Istvan Dugalin, Istvan Reviews

"Harris, played by Jack Copland, is naïve but thoroughly optimistic and positive. He is the most agile of the cast playing a variety of comic accents as a hilarious train supervisor and a variety of English fops in the “fish story.” His comic artistry is best established in a send-up of various Gilbert and Sullivan numbers that barely get off the ground."​

Dave Rabjohn, Our Theatre Voice

Screwball Comedy
August 17, 2022
"Katherine Cappellacci as Mary and Jack Copland as Jeff are both hilarious as the competing reporters."​

Mary Alderson, Entertain This Thought

Three Ordinary Men
June 14, 2022
"The actors are very well cast and offer emotionally grounded, thoughtful, and empathetic performances. When they speak, the words seem to come from their mouths for the first time; when they listen, they really are listening. There is welcome and fresh humour in early exchanges in which they navigate the integration of their existing relationships... Adams-Thompson, Claxton, and Copland play the final scene in which the men comfort and say goodbye to one another with complete emotional commitment, weeping freely, clutching each other’s hands, bent over with fear. On the night I attended, the production had so successfully invited investment that it felt like the whole theatre was united in pain and anger."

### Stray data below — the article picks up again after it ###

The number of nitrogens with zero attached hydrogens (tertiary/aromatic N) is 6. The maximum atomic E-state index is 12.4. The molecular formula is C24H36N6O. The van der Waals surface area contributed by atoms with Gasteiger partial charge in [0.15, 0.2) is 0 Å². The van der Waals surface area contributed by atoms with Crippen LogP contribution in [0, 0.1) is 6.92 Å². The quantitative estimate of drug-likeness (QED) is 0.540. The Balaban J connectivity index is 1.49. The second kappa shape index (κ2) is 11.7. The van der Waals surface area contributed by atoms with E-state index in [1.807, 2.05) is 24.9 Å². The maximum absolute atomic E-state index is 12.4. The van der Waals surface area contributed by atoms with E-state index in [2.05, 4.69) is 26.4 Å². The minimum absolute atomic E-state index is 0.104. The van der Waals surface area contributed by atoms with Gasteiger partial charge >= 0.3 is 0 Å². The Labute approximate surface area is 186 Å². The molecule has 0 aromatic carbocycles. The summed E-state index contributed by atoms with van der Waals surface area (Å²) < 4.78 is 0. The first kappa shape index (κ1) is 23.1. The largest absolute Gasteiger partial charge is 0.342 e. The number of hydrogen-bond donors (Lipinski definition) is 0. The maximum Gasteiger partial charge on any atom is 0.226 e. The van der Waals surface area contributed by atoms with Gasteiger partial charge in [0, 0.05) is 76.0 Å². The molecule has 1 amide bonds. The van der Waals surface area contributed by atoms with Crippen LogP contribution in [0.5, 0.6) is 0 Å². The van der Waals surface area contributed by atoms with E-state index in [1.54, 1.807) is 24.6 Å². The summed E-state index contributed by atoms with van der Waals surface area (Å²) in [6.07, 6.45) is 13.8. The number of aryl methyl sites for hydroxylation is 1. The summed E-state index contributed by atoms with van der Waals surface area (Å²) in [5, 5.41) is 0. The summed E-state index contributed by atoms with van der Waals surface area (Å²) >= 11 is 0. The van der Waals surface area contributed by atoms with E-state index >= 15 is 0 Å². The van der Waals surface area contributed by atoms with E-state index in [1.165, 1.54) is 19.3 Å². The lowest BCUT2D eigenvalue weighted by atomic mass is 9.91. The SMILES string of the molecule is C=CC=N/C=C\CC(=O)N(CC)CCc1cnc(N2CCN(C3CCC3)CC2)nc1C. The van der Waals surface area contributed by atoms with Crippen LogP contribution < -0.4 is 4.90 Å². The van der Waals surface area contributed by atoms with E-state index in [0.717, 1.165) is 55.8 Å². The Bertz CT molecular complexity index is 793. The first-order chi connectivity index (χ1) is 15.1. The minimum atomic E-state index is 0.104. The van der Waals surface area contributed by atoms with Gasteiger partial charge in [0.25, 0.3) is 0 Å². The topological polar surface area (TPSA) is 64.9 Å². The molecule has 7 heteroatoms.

Karen Fricker, Intermission Magazine

"Three Ordinary Men presents us with very strong portrayals, brought to the stage by very strong actors, detailing the last day of the men’s lives... Copland’s performance is bright and vibrant, and a good contrast."

Paula Citron, Ludwig Van Toronto

"As I exited The Theatre Centre opening night, I felt tears welling in my eyes in thinking further about playwright Steven Elliott Jackson’s extremely moving premiere of ‘Three Ordinary Men’.... The performances remain consistently strong as Messrs. Claxton, Adams-Thompson and Copland solidly and emotionally demonstrated what it means to work as a true ensemble. There were moments when I sat forward in my chair as I was riveted by the engrossing plot unfolding in front of me. A quick look around at other audience members and I noticed several of them were doing the exact same thing as I did. There are some excellent monologues delivered so movingly."

Joe Szekeres, Our Theatre Voice